Avoiding Artificial Cankles

Boot season is almost upon us! (Actually it is already upon those of us who believe that open-toed shoes shouldn’t be worn after about September 5. Meaning me. Yes, I am an odd duck.) Boots are a key element in most womens’ fall and winter wardrobes, and a pair exists to complement nearly every look.

But as versatile as boots are, they can be incredibly unflattering if paired with the wrong skirt or pant. With the popularity of Uggs and cowboys and slouchy boots and other styles that essentially fit our legs like contour-free cylinders of leather, whipping up an accidental set of artificial cankles is frighteningly easy.

So let us review the guidelines for flattering boot wearage before the cold really sets in!

Here’s a bit o’ info you’ve heard me say about eleventy gazillion times: It is unbelievably important to broadcast the presence of your delicious womanly curves in order to achieve maximum figure flattery. This is true of shirts, skirts, coats, pants, essentially all garments. And if you allow a set of curves in one sector of your body to be masked, you can generally offset that masking by wearing something more fitted elsewhere: Wideleg pants look best with a fitted top, and a voluminous sweater can still be sexy if paired with a sleek skirt.

Turns out these rules apply to boots as well, since they affect perception of our lower leg curves: Ankles and knees.

You take your ankles for granted, don’t you? You’re thinking, “C’mon, Sal, EVERYONE knows we’ve all got ankles. Do we really have to define them for the casual observer?”

YES YOU DO. Meet my Frye Campus boots. I adore them in their clunky, banged-up glory. But they are built like grain silos and among the least flattering shoes I own. Paired with this mid-calf skirt above, for instance, they give me mad artificial cankle. Below you’ll find the long view. (With apologies for decapitation. The combination of fright-wig hair, demonic red-eye, and super shiny night-face would distract the hell out of you, so I chose to crop.)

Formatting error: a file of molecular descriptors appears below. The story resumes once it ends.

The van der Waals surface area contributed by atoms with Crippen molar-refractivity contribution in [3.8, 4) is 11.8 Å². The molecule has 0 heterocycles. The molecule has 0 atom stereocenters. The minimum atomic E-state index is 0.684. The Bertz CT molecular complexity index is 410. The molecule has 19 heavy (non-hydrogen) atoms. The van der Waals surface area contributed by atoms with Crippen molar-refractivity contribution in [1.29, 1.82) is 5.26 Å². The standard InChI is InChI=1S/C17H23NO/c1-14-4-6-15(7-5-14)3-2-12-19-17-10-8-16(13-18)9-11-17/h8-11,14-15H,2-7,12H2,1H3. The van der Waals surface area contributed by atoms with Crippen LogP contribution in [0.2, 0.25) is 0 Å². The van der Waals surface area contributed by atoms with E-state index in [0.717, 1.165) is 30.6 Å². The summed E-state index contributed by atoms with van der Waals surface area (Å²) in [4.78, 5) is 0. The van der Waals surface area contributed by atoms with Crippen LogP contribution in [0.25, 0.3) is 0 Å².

So we’re starting with the worst possible combo, here. The skirt falls mid-calf, which is an unflattering spot for anyone who isn’t a supermodel: By hitting the calf at its widest point and hiding the knee (where the leg narrows), a skirt of this length gives the impression of completely curvless legs. Additionally, the boots mask my ankles, another missed opportunity to define my womanly form for the observer. And here I’m wearing a loose top, which does nothing for my torso’s curves either! Triple whammy. You can hardly tell what my body looks like at all. I could be Twiggy or Oliver Hardy for all you know.

Wearing a fitted top offsets some of the negative skirt and boot effects, but this is still a pretty craptastic little outfit.


THIS is how I actually wear my sweet little spotted skirt: Fitted top and fitted knee-high boots. Neither helps with the calf flattery, but at least my waist and ankles are both defined, giving some impression of where the real me is hiding under all that cloth and leather.

Another fall boot-wearing style that I can hardly wait to sport is cropped cargos with tall boots. And yet …

… gotta watch it! Here’s another pairing that creates cankles where, in real life, there are none. The cropped pant hits me in the same spot as my skirt up above: Mid-calf. And since the Fryes fail to define my dainty little ankles, we’ve got some major tree-trunk leg going on, here.

I am much better off donning my new granny boots, which fit snugly and show off the curve of my ankle.

So what the heck CAN I wear with my beloved Fryes? And what can you lovelies wear with any fabulously fun fall boot that fails in the ankle definition department and hits your leg at near-knee?

A miniskirt is your absolute best option, if you’re comfortable wearing one. I know minis are bit revealing for some of us, but bear in mind that in a month or so, tights will be seasonally appropriate. Tights with a mini is a lot less scary than bare legs with a mini, no? In any case, since a miniskirt falls well above the knee, you can see how the entire leg is shaped. Doesn’t much matter that the ankles are hidden. Here, I’m in the optimal mini-and-fitted-top combo, BUT …

… since you’ve got so much bod revealed by wearing a skirt this short, you can even pair a mini and cylindrical boots with a slouchy top and get away with it! Yesssss.

OK, but miniskirts have limited application. What else can be worn with ankle-obscuring footwear?